BS EN 16615:2015

BS EN 16615:2015 (Phase 2, Step 2)
General Purpose Disinfection
Mandatory test Organisms
Enterococcus hirae
Pseudomonas aeruginosa
Staphylococcus aureus
Candida albicans
Test Temperature
In a range from 4 °C to 30 °C
Contact time
A minimum of 1 minute and a maximum of either 5 or 60 minutes
Clean or Dirty depending on manufacturers usage instructions
Log reduction required to receive a pass
>5 Log for Bacteria
>4 Log for Yeast

The EN 16615 is the phase 2 step 2 test for disinfectant products in the medical market.  Although the test is for the medical market wipe products for any market are also expected to have the EN 16615 carried out due to the nature of the test.  The EN 16615 has 4 obligatory organism which will give you both the bactericidal and yeasticidal claim.  A phase 2 step 2 test is mandatory for ECHA and BPR so most people opt for EN 16615 when selling a surface disinfectant in the medical market.  Previously some people opted of the EN 13697 instead, but this is becoming less common.

The EN 16615 is a surface test rather than a suspension test meaning the product doesn’t have to be diluted if it a ready to use product.  For the EN 16615 we have floor tiles made to a spec from the standard.  On these tiles there are four sections which are know as section 1-4.  In section 1 we add a known number of organisms and interfering substance.  These are then dried.  Once the organism solution is dry, we take the wipe product ad wrap it around a weighted block. The wipe is then pushed up the tile, turned and pulled back down.  The wipe starts before section 1 and then is pushed over section 2-4. Once the wipe has gone over the tile, we leave it for the contact time.  After the contact time is up, we test each section individually.  The solution from each section is then plated out on the appropriate agar in a dilution series and incubated.  Once the organisms have had time to grow, they are counted and a log reduction is worked out.  The reduction is based off a water wipe that also goes through the test.  The test 1 section is what they initial log reduction is work out off but you also can’t have too many colonies in section 2-4 otherwise the product will fail regardless of the outcome of the section one.  This is to show the wipe is actually disinfecting not just dragging the organisms around.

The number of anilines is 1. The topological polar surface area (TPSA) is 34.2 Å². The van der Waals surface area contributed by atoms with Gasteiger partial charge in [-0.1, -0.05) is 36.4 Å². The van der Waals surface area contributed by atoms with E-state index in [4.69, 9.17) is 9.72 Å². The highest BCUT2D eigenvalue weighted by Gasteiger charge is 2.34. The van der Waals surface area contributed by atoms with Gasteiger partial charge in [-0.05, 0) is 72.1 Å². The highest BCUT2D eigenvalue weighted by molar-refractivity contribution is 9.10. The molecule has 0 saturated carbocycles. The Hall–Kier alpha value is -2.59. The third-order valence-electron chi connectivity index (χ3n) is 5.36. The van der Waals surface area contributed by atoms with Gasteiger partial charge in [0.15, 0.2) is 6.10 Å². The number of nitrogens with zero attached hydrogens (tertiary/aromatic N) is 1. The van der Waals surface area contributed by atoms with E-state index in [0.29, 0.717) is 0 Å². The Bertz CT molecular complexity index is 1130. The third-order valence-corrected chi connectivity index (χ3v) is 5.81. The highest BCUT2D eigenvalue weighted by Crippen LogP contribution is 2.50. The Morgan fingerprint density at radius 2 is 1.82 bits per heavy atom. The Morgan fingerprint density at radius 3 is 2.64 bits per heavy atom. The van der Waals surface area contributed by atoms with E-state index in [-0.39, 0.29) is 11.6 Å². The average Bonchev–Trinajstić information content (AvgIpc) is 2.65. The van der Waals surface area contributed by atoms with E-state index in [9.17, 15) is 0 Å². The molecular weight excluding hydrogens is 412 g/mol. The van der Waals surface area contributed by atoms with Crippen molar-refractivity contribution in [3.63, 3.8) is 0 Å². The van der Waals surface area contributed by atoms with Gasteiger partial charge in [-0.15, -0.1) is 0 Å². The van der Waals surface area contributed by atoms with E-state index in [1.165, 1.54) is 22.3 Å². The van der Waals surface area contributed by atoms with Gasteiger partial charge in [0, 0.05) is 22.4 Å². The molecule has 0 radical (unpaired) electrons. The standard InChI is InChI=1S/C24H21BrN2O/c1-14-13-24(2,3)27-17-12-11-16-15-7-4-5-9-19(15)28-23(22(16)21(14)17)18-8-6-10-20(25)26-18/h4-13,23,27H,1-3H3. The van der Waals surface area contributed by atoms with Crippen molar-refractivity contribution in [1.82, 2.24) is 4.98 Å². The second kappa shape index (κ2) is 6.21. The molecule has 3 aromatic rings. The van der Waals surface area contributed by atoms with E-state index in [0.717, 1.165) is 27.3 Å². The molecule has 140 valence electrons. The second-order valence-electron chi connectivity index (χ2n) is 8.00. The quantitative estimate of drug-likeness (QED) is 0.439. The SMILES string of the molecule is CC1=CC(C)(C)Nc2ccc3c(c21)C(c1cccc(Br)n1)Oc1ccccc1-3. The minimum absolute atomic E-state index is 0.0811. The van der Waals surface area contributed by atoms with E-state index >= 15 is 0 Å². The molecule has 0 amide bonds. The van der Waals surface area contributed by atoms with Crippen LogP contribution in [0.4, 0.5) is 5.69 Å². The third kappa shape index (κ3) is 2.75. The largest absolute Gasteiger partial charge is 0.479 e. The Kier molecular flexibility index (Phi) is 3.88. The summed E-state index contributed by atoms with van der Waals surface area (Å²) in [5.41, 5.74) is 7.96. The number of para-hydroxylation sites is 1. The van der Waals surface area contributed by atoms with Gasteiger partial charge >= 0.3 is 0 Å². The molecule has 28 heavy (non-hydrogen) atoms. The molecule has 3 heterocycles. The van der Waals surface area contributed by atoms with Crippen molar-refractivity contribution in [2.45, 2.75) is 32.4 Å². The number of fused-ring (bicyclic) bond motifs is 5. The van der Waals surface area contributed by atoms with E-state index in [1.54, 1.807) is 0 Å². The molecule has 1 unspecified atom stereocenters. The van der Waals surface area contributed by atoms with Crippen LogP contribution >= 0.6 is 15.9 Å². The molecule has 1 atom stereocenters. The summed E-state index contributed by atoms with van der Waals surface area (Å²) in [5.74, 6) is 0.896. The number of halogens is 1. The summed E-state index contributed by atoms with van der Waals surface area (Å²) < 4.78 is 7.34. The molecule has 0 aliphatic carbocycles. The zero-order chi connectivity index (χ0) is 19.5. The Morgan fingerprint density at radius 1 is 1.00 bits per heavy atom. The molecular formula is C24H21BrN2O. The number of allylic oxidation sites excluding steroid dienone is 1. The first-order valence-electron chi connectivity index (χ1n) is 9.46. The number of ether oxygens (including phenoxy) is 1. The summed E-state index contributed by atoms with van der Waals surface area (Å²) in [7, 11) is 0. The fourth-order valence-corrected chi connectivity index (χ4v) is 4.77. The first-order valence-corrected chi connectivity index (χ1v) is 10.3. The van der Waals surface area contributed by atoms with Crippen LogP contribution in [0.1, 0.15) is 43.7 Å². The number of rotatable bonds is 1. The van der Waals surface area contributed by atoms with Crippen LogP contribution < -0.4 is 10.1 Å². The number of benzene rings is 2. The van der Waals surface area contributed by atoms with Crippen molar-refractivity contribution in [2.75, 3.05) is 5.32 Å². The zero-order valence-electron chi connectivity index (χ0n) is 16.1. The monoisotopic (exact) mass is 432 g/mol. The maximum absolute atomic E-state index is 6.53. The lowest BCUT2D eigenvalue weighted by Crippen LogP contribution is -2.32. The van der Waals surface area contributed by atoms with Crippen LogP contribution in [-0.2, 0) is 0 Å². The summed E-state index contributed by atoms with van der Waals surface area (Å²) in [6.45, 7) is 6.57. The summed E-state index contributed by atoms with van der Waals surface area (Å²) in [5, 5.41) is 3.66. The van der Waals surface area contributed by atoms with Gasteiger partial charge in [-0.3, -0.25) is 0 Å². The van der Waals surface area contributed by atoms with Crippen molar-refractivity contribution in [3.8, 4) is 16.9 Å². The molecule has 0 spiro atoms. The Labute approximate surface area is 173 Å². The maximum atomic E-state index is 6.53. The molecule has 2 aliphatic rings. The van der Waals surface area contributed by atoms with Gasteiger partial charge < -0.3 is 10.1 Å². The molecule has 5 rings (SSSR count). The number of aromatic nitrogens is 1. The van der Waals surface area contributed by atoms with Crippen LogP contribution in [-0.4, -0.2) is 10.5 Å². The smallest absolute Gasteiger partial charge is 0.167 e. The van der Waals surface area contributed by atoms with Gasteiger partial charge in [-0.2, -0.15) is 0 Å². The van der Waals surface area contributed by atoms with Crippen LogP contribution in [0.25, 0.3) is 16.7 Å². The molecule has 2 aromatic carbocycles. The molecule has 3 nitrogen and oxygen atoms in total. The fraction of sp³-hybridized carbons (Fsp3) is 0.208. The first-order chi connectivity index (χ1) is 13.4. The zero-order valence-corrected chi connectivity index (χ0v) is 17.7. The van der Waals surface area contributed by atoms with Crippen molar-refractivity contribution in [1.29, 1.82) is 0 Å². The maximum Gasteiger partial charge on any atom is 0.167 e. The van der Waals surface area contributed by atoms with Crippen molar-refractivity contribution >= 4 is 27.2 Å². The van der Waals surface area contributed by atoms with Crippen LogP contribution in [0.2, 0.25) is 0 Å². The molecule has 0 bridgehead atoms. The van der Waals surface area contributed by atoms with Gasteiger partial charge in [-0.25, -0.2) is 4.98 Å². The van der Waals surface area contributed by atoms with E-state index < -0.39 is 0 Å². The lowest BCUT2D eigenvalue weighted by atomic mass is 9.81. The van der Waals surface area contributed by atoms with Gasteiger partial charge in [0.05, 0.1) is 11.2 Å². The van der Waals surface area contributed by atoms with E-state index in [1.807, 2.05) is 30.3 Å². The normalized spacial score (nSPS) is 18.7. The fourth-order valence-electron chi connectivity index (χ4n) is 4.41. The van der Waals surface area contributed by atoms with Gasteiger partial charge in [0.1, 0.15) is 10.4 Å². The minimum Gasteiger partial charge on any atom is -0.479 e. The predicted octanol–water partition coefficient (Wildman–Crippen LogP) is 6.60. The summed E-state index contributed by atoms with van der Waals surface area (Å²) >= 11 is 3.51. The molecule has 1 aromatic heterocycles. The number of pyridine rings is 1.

Regardless of if the product is a wipe or not this test can still be performed.  If the product is a disinfection solution, we can add it to Tork wipes we have here.  This Tork wipes are specified in the standard and are used for the reference as well.  On the other hand, if you have a specific wipe cloth we can also test on this instead.

Many different organisms can be added to the EN 16615 just like with most standards.  As there are only a limited amount of phase 2 step 2 tests it is common to have things like mycobacteria or spores added on as there isn’t specific methods for these like there are in the suspension tests.  Another thing that can be done on the EN 16615 is viruses.  There isn’t a phase 2 step 2 test for viruses that included mechanical action so many people modify this method more disinfectant wipes.

For BRP submission 2 concentrations are required for testing in the EN 16615 which is the only test that doesn’t require 3 concentrations.  If you have a wipe product then we can do the second concentration by extracting the wipe fluid, diluting it and adding the amount specified by you onto a dry wipe.

The table shows what the standard states as the test parameters but often the NHS will insist on different conditions.  This could be 30 second contact time or dirty conditions even when the standards state oterhwise.  If you are testing for a specific tender, you should check the requirements of this before testing.

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